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Gaye family win Blurred Lines dispute

By | Published on Wednesday 11 March 2015

Robin Thicke

OK, let’s see if I can do this without resorting to the gag about it being a great day for ‘Gaye rights’. So, turns out, Pharrell Williams did rip off Marvin Gaye’s ‘Got To Give It Up’ when he penned his monstrosity of a pop hit ‘Blurred Lines’.

Because yesterday the jury tasked with considering the headline-grabbing dispute between pop maker old and pop maker new sided with the former (well, his kids). New boy stole off old guy and is therefore liable for copyright infringement. To the tune of $7.3 million. Good times.

Now, I happen to think that ‘Blurred Lines’ was an irresponsible ode to the rape apologist, with lyrics that shocked not out of creative intent, but because of an ingrained misogyny and rape complacency that runs through the pop machine that created it. And I’m of the opinion that everyone involved in making, distributing and profiting from the record should be ashamed of themselves. So I’m glad that half of those profits are now being taken away from the perpetrators of the offence.

Though in mere copyright terms, this is a controversial decision. It sets a “horrible precedent”, according to the lawyer representing Williams and Robin Thicke, and not just for those popstars out there who were planning on ripping off Marvin Gaye this week. The debate over when imitation becomes infringement has long been mused over by copyright lawyers, but it’s rare that cases of this kind ever get to court, especially if, as here, the new track is clearly similar to the old track, but clearly not the same.

Of course, when disputes of this kind arise, there will always be a musicologist on hand to explain in scientific terms how one song is clearly just a rework of another. Though there’ll usually be another musicologist waiting in the wings to say the opposite. And it’s hard not to listen to such explanations without wondering, “What the fuck is a musicologist?”

For his part, Howard King, representing Williams and Thicke, had three core arguments, which actually seemed quite compelling from where I was sitting. First he honed in on what elements of the song ‘Got To Give It Up’ (because this case was about the song not the recording) were actually protected by copyright, which might seem like a lawyer resorting to one of those technicalities to further his case (it was), but the judge overseeing the dispute generally agreed with King’s interpretation of American copyright law.

Next, King focused on the fact that – while ‘Blurred Lines’ and ‘Got To Give It Up’ are clearly similar – so are lots of pop songs. Every popstar, not least a certain Mr Gaye, is influenced by the oeuvre of other artists they rate. And to prove that fact, King had Thicke play a pop medley on the piano, something akin to Axis Of Awesome’s ‘Four Chords’ routine (after we noted that fact, we were quickly informed by a reader that ‘Four Chords’ had basically been done years earlier by comedian Rob Paravonian, showing that, even in musical comedy, nothing is truly original).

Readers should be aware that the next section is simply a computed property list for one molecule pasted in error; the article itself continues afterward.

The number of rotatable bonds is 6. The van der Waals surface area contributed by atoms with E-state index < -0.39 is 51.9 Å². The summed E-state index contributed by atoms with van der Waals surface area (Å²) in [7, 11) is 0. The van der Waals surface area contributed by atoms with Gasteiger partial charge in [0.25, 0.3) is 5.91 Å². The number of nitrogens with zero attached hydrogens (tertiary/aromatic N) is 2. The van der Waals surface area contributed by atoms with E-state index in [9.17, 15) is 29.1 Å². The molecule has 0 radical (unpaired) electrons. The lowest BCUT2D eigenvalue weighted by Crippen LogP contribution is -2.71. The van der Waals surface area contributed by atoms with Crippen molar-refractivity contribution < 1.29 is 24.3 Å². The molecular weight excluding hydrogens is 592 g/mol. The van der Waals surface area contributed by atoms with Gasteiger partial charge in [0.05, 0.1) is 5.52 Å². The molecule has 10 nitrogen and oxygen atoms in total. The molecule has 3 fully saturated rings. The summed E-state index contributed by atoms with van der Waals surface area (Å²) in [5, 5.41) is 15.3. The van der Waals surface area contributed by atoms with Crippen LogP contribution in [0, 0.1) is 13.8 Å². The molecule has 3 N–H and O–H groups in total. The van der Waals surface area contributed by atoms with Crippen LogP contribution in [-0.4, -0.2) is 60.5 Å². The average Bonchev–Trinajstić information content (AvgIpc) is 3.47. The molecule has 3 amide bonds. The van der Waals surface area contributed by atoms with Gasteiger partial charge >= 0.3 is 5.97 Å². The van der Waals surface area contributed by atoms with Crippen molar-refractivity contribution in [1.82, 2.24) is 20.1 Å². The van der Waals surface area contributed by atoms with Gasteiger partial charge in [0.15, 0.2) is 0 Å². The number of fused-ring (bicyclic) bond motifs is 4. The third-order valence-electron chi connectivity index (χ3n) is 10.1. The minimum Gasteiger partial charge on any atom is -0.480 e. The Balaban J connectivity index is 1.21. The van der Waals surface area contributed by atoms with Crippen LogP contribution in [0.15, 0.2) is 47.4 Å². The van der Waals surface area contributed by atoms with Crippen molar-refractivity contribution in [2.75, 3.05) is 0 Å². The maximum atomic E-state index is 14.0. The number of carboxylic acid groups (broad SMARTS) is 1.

And finally, King asked the courtroom why a pop producer as successful as Pharrell would decide, on a whim one day, to rip off Marvin Gaye. Which – while Williams was the man behind the ‘Blurred Lines’ lyrics, about which you already know my views – is a pretty fair point to make.

The Gaye family’s attorney, Richard Busch, relied heavily on one of those musicologists, then cried foul at King’s insistence that the tedious technicalities of American copyright law should be considered. King was just trying to confuse the jury, said Busch.

And finally the Gaye’s legal man revelled in the fact that Robin Thicke’s testimony required the singer to admit to lying in media interviews about his role in creating ‘Blurred Lines’ and the influence of Marvin Gaye on that process. By his own admission Thicke was a liar, so why trust his testimonies now? Except, as King pointed out, media interviews aren’t conducted under oath. And whatever you think about Thicke (I think he’s an odious dick), that doesn’t mean he’d lie in court.

It was there that the legal arguments rested. And as I say, for my money – and despite my self-confessed bias against Pharrell and the Thickster – theirs was the stronger case. But not in the eyes of the jury who, while rejecting the unprecedented $25 million in damages the Gayes wanted (citing the impact ‘Blurred Lines’ had had on Thicke’s concert trade as justification), ruled very much in the family’s favour, with the $7.3 million damages figure still record breaking.

An appeal will almost certainly follow, so this matter is likely far from resolved. Though in the short term the ruling arguably extends the reach of American music copyright into realms it shouldn’t really tread, in a way that, ironically, can only hinder the people copyright is meant to protect, the music makers of the future.

Speaking outside the court, King told reporters: “While we respect the judicial process, we are extremely disappointed in the ruling made today, which sets a horrible precedent for music and creativity going forward. We are reviewing the decision, considering our options and you will hear more from us soon about this matter”.

Though on the upside, this turn of events might stop the ongoing distribution of ‘Blurred Lines’ itself, in the short term at least. Busch told Rolling Stone overnight: “We’ll be asking the court to enter an injunction prohibiting the further sale and distribution of ‘Blurred Lines’ unless and until we can reach an agreement with those guys on the other side about how future monies that are received will be shared. We’ll be doing that in about a week or so”.

Blimey. What a good day for Gaye rights.



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